Luke Shaw was the Southampton pin-up boy of the 2013/14 season. It’s fairly easy to see why, with his evident talent on the left, his boyish good looks, and the fact that he was an academy graduate playing Premier League football as a teenager. In fact, Shaw could well have gone down in Southampton folklore with the likes of Channon and Le Tissier if he had stayed at St.Mary’s. All the ingredients were there as aforementioned – talent and being an academy graduate. Southampton fans will argue that Shaw could have played Premier League football for his entire career without leaving Hampshire. Unfortunately for them he did not see it that way and joined Louis Van Gaal’s self-proclaimed “Red Army”. The £30 million pound teenager initially struggled at Old Trafford (especially with fitness) but this year looks set for a breakout season in Manchester. Set to be England’s left back for some time, Shaw is a no-brainer selection.
Had he had his own way, Morgan Schneiderlin would likely have left Southampton a summer before he actually did. However, to his credit, he stayed an extra season and did not let his desire to leave effect his performances. This summer the move finally came, but not to Arsenal or Tottenham Hotspur as many imagined but to Manchester United, with Schneiderlin signing on the same day as German midfielder Bastian Schweinsteiger. On his day one of the best midfielders in the Premier League, Schneiderlin is expert at interceptions and also has a fantastic pass completion percentage. The beating heart of the midfield, Schneiderlin is noted for being a ballast of a side and this stability and balance is just what this XI needs to counter the attacking width and flair.
Attacking midfielder (right):
In some ways it’s hard to believe that Alex Oxlade-Chamberlain is still only 22. The current Arsenal player has played 22 times for his country including at the previous European Championships and FIFA World Cup, as well have having two FA Cup winners’ medals to his name. Affectionately known as “The Ox”, Oxlade-Chamberlain moved to Arsenal from Southampton in 2011 after just one full season, and days before his 18th birthday. It was a gamble by Arsenal to spend up to £15 million with add-ons on a player who had only played 36 times in League One, scoring 9 goals. However, this has proved to be money well spent with “The Ox” starring in every Arsenal Premier League campaign since, mostly out wide, but also sometimes through the middle. Saints fans cannot begrudge Oxlade-Chamberlain’s birthplace of Portsmouth considering the money received for him, and his role played in Southampton’s promotion to the Championship in 2011 (for which he was rewarded with a place in the PFA League One Team of the Year). Blistering pace is in his possession, and that would be fantastic on the right hand side of this XI.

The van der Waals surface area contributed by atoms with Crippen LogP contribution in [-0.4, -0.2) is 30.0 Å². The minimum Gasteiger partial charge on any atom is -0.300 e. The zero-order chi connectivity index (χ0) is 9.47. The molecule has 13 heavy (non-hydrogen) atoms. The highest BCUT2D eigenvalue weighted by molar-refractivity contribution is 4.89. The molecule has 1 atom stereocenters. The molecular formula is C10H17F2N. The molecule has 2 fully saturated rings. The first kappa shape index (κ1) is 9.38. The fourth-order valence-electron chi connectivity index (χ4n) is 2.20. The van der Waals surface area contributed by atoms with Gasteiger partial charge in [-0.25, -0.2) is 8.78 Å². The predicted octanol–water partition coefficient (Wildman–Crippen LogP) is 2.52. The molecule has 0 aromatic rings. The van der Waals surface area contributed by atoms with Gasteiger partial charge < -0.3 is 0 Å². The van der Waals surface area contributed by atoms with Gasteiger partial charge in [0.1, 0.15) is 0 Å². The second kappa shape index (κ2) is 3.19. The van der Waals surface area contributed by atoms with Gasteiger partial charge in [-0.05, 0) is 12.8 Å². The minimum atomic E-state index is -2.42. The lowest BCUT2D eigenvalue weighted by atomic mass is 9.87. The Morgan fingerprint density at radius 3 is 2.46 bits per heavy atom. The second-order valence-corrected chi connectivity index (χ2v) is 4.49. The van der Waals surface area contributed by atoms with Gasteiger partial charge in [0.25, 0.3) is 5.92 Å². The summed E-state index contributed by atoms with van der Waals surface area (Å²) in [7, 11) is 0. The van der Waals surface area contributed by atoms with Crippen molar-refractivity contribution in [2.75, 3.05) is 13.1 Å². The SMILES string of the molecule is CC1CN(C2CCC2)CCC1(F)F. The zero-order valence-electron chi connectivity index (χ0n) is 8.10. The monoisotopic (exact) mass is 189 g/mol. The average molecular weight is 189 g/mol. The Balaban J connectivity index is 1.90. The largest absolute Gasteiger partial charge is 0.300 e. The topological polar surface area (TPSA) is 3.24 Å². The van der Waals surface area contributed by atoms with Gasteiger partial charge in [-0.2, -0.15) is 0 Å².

Attacking midfielder (centre):
“Adam Lallana makes Messi look sh*te”
So went the perhaps ambitious song, before the man with the most games for Southampton in this XI (265) ventured to Merseyside in the summer of 2014. Lallana, another academy graduate played for Southampton across the top three divisions of English football, like the man behind him in this semi-diamond like formation – Morgan Schneiderlin. During the League One spell Lallana made the PFA Team of Year along with club teammate (then and in this XI) Alex Oxlade-Chamberlain, and funnily enough the season after did the same in the Championship, only this time alongside Crystal Palace’s Nathaniel Clyne. Saints made a cool £25 million from Lallana’s sale, and considering his tepid first season at Liverpool that looks good business, although when on-song he can be the key to unlock a stubborn opposition defence which wins him many admirers – former England (and ironically Southampton) boss Glenn Hoddle a particularly vocal one. Lallana can play on the left or in an attacking central position, and it is the latter that he will be deployed here. His creativity to thread balls through to our pacey striker or wingers will be invaluable.